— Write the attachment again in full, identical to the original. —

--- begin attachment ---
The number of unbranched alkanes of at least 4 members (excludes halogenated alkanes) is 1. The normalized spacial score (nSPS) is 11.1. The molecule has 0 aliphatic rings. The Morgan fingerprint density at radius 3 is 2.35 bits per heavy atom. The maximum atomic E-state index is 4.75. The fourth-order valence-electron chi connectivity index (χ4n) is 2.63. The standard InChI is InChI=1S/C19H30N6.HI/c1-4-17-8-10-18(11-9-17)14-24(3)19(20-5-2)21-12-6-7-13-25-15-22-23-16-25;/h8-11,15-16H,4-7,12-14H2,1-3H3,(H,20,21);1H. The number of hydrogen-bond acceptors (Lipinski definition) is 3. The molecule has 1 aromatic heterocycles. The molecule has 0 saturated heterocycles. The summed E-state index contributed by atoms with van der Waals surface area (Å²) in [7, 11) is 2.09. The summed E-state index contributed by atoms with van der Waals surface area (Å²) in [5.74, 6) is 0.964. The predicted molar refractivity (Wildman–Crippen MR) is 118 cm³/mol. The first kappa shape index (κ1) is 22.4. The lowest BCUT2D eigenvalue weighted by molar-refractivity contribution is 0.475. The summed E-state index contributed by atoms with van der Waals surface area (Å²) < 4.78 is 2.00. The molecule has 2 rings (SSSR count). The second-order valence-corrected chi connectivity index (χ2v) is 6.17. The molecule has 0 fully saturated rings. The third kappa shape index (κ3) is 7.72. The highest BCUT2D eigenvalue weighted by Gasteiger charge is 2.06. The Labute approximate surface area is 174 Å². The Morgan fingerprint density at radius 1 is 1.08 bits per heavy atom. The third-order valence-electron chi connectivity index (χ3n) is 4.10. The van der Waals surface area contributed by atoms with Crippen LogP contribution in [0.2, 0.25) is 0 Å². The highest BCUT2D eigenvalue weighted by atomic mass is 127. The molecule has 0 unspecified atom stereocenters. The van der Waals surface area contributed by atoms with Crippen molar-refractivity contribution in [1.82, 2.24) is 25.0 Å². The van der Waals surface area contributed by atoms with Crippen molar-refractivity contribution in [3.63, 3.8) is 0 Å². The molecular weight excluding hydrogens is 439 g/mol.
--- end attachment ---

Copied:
The number of unbranched alkanes of at least 4 members (excludes halogenated alkanes) is 1. The normalized spacial score (nSPS) is 11.1. The molecule has 0 aliphatic rings. The Morgan fingerprint density at radius 3 is 2.35 bits per heavy atom. The maximum atomic E-state index is 4.75. The fourth-order valence-electron chi connectivity index (χ4n) is 2.63. The standard InChI is InChI=1S/C19H30N6.HI/c1-4-17-8-10-18(11-9-17)14-24(3)19(20-5-2)21-12-6-7-13-25-15-22-23-16-25;/h8-11,15-16H,4-7,12-14H2,1-3H3,(H,20,21);1H. The number of hydrogen-bond acceptors (Lipinski definition) is 3. The molecule has 1 aromatic heterocycles. The molecule has 0 saturated heterocycles. The summed E-state index contributed by atoms with van der Waals surface area (Å²) in [7, 11) is 2.09. The summed E-state index contributed by atoms with van der Waals surface area (Å²) in [5.74, 6) is 0.964. The predicted molar refractivity (Wildman–Crippen MR) is 118 cm³/mol. The first kappa shape index (κ1) is 22.4. The lowest BCUT2D eigenvalue weighted by molar-refractivity contribution is 0.475. The summed E-state index contributed by atoms with van der Waals surface area (Å²) < 4.78 is 2.00. The molecule has 2 rings (SSSR count). The second-order valence-corrected chi connectivity index (χ2v) is 6.17. The molecule has 0 fully saturated rings. The third kappa shape index (κ3) is 7.72. The highest BCUT2D eigenvalue weighted by Gasteiger charge is 2.06. The Labute approximate surface area is 174 Å². The Morgan fingerprint density at radius 1 is 1.08 bits per heavy atom. The third-order valence-electron chi connectivity index (χ3n) is 4.10. The van der Waals surface area contributed by atoms with Crippen LogP contribution in [0.2, 0.25) is 0 Å². The highest BCUT2D eigenvalue weighted by atomic mass is 127. The molecule has 0 unspecified atom stereocenters. The van der Waals surface area contributed by atoms with Crippen molar-refractivity contribution in [1.82, 2.24) is 25.0 Å². The van der Waals surface area contributed by atoms with Crippen molar-refractivity contribution in [3.63, 3.8) is 0 Å². The molecular weight excluding hydrogens is 439 g/mol.